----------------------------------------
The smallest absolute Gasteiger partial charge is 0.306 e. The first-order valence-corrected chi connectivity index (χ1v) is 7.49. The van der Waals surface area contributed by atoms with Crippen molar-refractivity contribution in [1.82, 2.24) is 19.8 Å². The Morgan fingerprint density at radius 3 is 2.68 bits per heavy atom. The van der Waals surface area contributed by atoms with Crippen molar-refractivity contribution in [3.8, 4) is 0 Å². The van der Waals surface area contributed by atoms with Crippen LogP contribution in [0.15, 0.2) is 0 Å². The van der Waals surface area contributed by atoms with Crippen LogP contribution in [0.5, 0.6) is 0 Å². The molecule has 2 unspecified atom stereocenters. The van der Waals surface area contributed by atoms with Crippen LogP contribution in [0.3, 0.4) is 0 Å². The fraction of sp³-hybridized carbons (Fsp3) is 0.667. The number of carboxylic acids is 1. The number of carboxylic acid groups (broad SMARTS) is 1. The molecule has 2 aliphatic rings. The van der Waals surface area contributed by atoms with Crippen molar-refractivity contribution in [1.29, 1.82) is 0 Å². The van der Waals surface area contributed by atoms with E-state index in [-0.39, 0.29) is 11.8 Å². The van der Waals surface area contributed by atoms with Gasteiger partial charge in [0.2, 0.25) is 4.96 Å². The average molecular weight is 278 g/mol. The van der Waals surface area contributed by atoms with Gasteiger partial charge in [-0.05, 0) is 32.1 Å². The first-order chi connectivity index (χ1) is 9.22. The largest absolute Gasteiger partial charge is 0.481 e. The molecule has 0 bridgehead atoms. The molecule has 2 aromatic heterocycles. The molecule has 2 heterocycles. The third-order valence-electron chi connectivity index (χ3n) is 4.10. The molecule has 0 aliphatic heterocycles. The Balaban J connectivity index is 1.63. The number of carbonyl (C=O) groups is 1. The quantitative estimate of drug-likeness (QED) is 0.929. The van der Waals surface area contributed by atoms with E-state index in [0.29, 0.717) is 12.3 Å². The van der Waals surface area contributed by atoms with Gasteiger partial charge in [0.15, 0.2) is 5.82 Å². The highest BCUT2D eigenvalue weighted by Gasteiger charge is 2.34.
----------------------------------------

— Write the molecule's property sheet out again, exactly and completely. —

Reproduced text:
The smallest absolute Gasteiger partial charge is 0.306 e. The first-order valence-corrected chi connectivity index (χ1v) is 7.49. The van der Waals surface area contributed by atoms with Crippen molar-refractivity contribution in [1.82, 2.24) is 19.8 Å². The Morgan fingerprint density at radius 3 is 2.68 bits per heavy atom. The van der Waals surface area contributed by atoms with Crippen molar-refractivity contribution in [3.8, 4) is 0 Å². The van der Waals surface area contributed by atoms with Crippen LogP contribution in [0.15, 0.2) is 0 Å². The van der Waals surface area contributed by atoms with Crippen LogP contribution in [0.5, 0.6) is 0 Å². The molecule has 2 unspecified atom stereocenters. The van der Waals surface area contributed by atoms with Crippen LogP contribution in [0.3, 0.4) is 0 Å². The fraction of sp³-hybridized carbons (Fsp3) is 0.667. The number of carboxylic acids is 1. The number of carboxylic acid groups (broad SMARTS) is 1. The molecule has 2 aliphatic rings. The van der Waals surface area contributed by atoms with Crippen molar-refractivity contribution in [1.29, 1.82) is 0 Å². The van der Waals surface area contributed by atoms with E-state index in [-0.39, 0.29) is 11.8 Å². The van der Waals surface area contributed by atoms with Gasteiger partial charge in [0.2, 0.25) is 4.96 Å². The average molecular weight is 278 g/mol. The van der Waals surface area contributed by atoms with Gasteiger partial charge in [-0.05, 0) is 32.1 Å². The first-order chi connectivity index (χ1) is 9.22. The largest absolute Gasteiger partial charge is 0.481 e. The molecule has 0 bridgehead atoms. The molecule has 2 aromatic heterocycles. The molecule has 2 heterocycles. The third-order valence-electron chi connectivity index (χ3n) is 4.10. The molecule has 0 aliphatic heterocycles. The Balaban J connectivity index is 1.63. The number of carbonyl (C=O) groups is 1. The quantitative estimate of drug-likeness (QED) is 0.929. The van der Waals surface area contributed by atoms with E-state index in [0.29, 0.717) is 12.3 Å². The van der Waals surface area contributed by atoms with Gasteiger partial charge in [0.15, 0.2) is 5.82 Å². The highest BCUT2D eigenvalue weighted by Gasteiger charge is 2.34.